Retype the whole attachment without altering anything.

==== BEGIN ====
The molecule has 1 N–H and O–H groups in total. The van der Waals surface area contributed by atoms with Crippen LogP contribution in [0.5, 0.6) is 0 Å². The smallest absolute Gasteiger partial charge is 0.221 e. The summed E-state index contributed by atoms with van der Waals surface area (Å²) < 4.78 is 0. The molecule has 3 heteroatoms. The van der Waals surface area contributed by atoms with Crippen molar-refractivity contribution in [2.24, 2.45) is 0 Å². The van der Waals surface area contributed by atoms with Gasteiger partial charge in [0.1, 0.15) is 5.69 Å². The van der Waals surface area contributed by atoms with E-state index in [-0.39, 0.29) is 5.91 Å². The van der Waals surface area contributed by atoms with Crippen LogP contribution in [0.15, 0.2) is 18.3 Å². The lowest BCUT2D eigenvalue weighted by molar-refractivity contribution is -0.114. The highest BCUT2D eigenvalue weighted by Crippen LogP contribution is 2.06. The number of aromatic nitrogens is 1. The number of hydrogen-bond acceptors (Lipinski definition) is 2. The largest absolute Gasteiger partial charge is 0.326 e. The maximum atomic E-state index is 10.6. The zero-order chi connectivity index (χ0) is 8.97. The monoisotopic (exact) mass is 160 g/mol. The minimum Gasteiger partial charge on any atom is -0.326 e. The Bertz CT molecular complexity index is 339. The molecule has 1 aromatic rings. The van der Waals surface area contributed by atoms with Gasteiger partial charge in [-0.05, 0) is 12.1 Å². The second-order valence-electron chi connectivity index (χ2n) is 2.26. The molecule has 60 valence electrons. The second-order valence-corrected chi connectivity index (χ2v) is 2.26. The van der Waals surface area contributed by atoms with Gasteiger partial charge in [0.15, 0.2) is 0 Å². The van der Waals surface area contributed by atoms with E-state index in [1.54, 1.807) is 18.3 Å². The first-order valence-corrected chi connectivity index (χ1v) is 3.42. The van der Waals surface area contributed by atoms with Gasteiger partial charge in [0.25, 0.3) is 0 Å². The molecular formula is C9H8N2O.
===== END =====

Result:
The molecule has 1 N–H and O–H groups in total. The van der Waals surface area contributed by atoms with Crippen LogP contribution in [0.5, 0.6) is 0 Å². The smallest absolute Gasteiger partial charge is 0.221 e. The summed E-state index contributed by atoms with van der Waals surface area (Å²) < 4.78 is 0. The molecule has 3 heteroatoms. The van der Waals surface area contributed by atoms with Crippen molar-refractivity contribution in [2.24, 2.45) is 0 Å². The van der Waals surface area contributed by atoms with Gasteiger partial charge in [0.1, 0.15) is 5.69 Å². The van der Waals surface area contributed by atoms with E-state index in [-0.39, 0.29) is 5.91 Å². The van der Waals surface area contributed by atoms with Crippen LogP contribution in [0.15, 0.2) is 18.3 Å². The lowest BCUT2D eigenvalue weighted by molar-refractivity contribution is -0.114. The highest BCUT2D eigenvalue weighted by Crippen LogP contribution is 2.06. The number of aromatic nitrogens is 1. The number of hydrogen-bond acceptors (Lipinski definition) is 2. The largest absolute Gasteiger partial charge is 0.326 e. The maximum atomic E-state index is 10.6. The zero-order chi connectivity index (χ0) is 8.97. The monoisotopic (exact) mass is 160 g/mol. The minimum Gasteiger partial charge on any atom is -0.326 e. The Bertz CT molecular complexity index is 339. The molecule has 1 aromatic rings. The van der Waals surface area contributed by atoms with Gasteiger partial charge in [-0.05, 0) is 12.1 Å². The second-order valence-electron chi connectivity index (χ2n) is 2.26. The molecule has 60 valence electrons. The second-order valence-corrected chi connectivity index (χ2v) is 2.26. The van der Waals surface area contributed by atoms with Gasteiger partial charge in [0.15, 0.2) is 0 Å². The van der Waals surface area contributed by atoms with E-state index in [1.54, 1.807) is 18.3 Å². The first-order valence-corrected chi connectivity index (χ1v) is 3.42. The van der Waals surface area contributed by atoms with Gasteiger partial charge in [0.25, 0.3) is 0 Å². The molecular formula is C9H8N2O.